How to Deal with Pakistan
12:05 PM, Jun 10, 2011 • By JEFFREY DRESSLER
Later this month, President Obama will decide the size and scope of the drawdown of U.S. troops in Afghanistan. July 2011 marks the beginning of a process that should ultimately result in the complete transfer of security responsibilities to the Afghans by 2014. Although the American public has grown tired of the ten-year-long war, a recent Washington Post-ABC News poll indicates that 43 percent of Americans say the war is worth fighting, compared to just 31 percent in March. Even with the recent successes in the south, where a counterinsurgency campaign has targeted the Quetta Shura Taliban, there is still much that remains to be done. Perhaps most significantly, Washington needs to wean its Pakistani ally off its relationship with insurgent groups that straddle the Afghanistan-Pakistan border region.
Popular opinion holds that the U.S. and coalition forces cannot succeed in Afghanistan as long as Pakistan continues to support militant groups sheltering, training, and plotting in the sprawling tribal regions. For years, the U.S. has begged, bribed, and cajoled influential Pakistani leadership to sever their ties to insurgents. And yet these groups continue to be supported by current and retired elements of Pakistan’s military and security services such as the Directorate for Inter-Services Intelligence (ISI), a policy that has approval at the highest levels of the Pakistani security establishment. The only way to convince Pakistan to break with its insurgent proxies is by defeating them on the battlefield in Afghanistan.
Pakistani interest in Afghanistan can generally be understood in terms of Islamabad’s dominant concern with its archrival, India. Pakistani strategists hold that the key in any future conflict with India is to secure “strategic depth,” a concept that for the past several decades has dominated the thinking of senior military leadership, including chief of army staff, General Ashfaq Parvez Kayani. The theory holds that in the event of a full-scale Indian military incursion across Pakistan’s eastern border, Islamabad would need to secure territory deep in Afghanistan’s south and east in order to retreat, regroup, and mount a counteroffensive focused on recapturing their territory. Pakistani relationships with proxies such as the Taliban and others stem from their calculation that these groups would provide them with the territorial depth necessary to regroup and go on the offensive.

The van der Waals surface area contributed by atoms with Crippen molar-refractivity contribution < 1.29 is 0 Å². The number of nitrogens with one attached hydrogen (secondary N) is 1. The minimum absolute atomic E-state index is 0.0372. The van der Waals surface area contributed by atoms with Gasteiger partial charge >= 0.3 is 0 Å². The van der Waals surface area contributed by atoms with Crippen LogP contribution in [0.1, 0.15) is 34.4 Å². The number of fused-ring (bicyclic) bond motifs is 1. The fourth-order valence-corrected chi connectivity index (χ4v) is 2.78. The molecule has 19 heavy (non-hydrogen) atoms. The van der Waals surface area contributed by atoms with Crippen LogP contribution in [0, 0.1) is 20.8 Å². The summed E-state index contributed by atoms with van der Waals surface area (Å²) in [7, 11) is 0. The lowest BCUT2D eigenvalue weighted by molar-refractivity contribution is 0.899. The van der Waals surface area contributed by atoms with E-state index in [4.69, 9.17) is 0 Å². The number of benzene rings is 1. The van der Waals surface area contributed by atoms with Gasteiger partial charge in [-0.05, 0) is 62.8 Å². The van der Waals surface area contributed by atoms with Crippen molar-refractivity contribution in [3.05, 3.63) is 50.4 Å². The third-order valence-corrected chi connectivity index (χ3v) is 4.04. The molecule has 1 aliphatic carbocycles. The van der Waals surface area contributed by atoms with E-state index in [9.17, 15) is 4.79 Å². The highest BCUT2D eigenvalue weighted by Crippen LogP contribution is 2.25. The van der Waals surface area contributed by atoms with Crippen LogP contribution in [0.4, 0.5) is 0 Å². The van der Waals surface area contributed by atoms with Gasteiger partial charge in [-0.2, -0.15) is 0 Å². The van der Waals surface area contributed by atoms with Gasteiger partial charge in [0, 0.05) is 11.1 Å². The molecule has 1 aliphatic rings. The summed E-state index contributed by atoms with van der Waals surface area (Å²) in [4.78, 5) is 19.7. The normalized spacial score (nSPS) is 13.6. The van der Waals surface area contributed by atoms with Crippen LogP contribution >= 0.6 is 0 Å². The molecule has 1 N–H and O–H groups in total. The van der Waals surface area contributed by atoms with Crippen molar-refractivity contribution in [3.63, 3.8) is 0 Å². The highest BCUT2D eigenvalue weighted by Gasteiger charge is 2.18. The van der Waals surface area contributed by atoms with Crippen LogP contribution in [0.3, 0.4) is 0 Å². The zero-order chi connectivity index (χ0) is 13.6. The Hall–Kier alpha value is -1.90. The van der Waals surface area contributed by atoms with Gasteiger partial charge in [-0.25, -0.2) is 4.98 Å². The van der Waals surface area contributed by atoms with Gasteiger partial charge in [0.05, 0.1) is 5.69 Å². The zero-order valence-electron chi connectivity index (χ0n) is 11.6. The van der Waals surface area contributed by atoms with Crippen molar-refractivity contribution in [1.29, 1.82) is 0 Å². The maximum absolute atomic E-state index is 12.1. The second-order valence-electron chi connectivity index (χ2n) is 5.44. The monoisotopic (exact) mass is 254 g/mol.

In order to secure strategic depth, Pakistan relies on a bevy of militants with which it has maintained relations since the Soviet-Afghan war. There are three groups in particular that constitute the majority of the insurgency in Afghanistan’s south and east: the Haqqani Network, Hizb-I Islami (led by Gulbuddin Hekmatyar), and the Quetta Shura Taliban.
In Afghanistan’s southeast provinces, and increasingly in the mountainous east, the Haqqani Network, led by Siraj Haqqani and his brother Badruddin, is Pakistan’s most reliable and potent proxy force. The network sends recruits, weapons, and supplies to attack U.S. and Afghan security forces, Afghan political leadership, and Indian targets. Elements within the Pakistani security establishment are believed to provide the Haqqanis with material, financial, and operational support for their activities inside Afghanistan, including assisting with the facilitation of the group’s fighters across the Afghanistan-Pakistan border.
Gulbuddin Hekmatyar’s Hizb-I Islami forces are primarily active in Afghanistan’s remote eastern provinces. In addition to Hizb-I Islami’s insurgent force, there is also a Hizb-I Islami political wing that is an important player in the Afghan political scene. Publicly, the political and military wings of Hizb-I Islami profess their independence from each other; privately, however, they may not be as distinct as they appear. Pakistan’s alliance with Hizb-I Islami is a means to secure territorial influence in eastern Afghanistan while achieving influence at the national, provincial, and district levels through political actors.
Pakistan’s most notorious proxy force is the Quetta Shura Taliban, led by the former emir of Afghanistan, Mullah Omar. The Quetta Shura maintains a sizable, national insurgent movement that stretches from the movement’s birthplace in Kandahar to Afghanistan’s east, west, and north. For the Pakistanis, the size of the Quetta Shura’s fighting force, geographical reach, and ideological leadership of the majority of Afghan insurgents makes it an indispensable ally.
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